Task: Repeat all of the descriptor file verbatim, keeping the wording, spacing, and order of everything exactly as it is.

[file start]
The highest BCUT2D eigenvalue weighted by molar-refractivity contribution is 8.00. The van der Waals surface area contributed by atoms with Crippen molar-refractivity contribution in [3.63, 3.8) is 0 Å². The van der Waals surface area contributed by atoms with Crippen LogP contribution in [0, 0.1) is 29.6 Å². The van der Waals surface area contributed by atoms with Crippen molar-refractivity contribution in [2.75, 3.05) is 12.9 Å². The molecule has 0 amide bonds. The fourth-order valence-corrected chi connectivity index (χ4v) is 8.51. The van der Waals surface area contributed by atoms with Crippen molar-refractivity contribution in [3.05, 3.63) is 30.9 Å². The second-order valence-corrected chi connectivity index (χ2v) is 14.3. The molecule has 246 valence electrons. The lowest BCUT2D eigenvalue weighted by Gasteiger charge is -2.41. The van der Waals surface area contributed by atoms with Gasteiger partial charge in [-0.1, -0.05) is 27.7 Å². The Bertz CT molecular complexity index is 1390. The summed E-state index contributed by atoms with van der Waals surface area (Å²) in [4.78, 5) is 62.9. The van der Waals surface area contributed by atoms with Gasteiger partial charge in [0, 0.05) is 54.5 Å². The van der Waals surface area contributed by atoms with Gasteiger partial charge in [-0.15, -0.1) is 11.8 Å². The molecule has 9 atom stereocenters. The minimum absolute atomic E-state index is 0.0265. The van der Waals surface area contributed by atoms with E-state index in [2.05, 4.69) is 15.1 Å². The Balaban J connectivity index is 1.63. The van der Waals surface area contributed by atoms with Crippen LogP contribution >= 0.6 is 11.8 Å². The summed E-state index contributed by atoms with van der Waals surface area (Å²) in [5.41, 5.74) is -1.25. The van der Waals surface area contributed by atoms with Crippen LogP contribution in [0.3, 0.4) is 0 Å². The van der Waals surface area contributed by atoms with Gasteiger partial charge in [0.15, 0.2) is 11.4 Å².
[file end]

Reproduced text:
The highest BCUT2D eigenvalue weighted by molar-refractivity contribution is 8.00. The van der Waals surface area contributed by atoms with Crippen molar-refractivity contribution in [3.63, 3.8) is 0 Å². The van der Waals surface area contributed by atoms with Crippen LogP contribution in [0, 0.1) is 29.6 Å². The van der Waals surface area contributed by atoms with Crippen molar-refractivity contribution in [2.75, 3.05) is 12.9 Å². The molecule has 0 amide bonds. The fourth-order valence-corrected chi connectivity index (χ4v) is 8.51. The van der Waals surface area contributed by atoms with Crippen molar-refractivity contribution in [3.05, 3.63) is 30.9 Å². The second-order valence-corrected chi connectivity index (χ2v) is 14.3. The molecule has 246 valence electrons. The lowest BCUT2D eigenvalue weighted by Gasteiger charge is -2.41. The van der Waals surface area contributed by atoms with Gasteiger partial charge in [-0.1, -0.05) is 27.7 Å². The Bertz CT molecular complexity index is 1390. The summed E-state index contributed by atoms with van der Waals surface area (Å²) in [4.78, 5) is 62.9. The van der Waals surface area contributed by atoms with Gasteiger partial charge in [0, 0.05) is 54.5 Å². The van der Waals surface area contributed by atoms with Gasteiger partial charge in [-0.15, -0.1) is 11.8 Å². The molecule has 9 atom stereocenters. The minimum absolute atomic E-state index is 0.0265. The van der Waals surface area contributed by atoms with E-state index in [2.05, 4.69) is 15.1 Å². The Balaban J connectivity index is 1.63. The van der Waals surface area contributed by atoms with Crippen LogP contribution >= 0.6 is 11.8 Å². The summed E-state index contributed by atoms with van der Waals surface area (Å²) in [5.41, 5.74) is -1.25. The van der Waals surface area contributed by atoms with Crippen LogP contribution in [0.3, 0.4) is 0 Å². The van der Waals surface area contributed by atoms with Gasteiger partial charge in [0.15, 0.2) is 11.4 Å².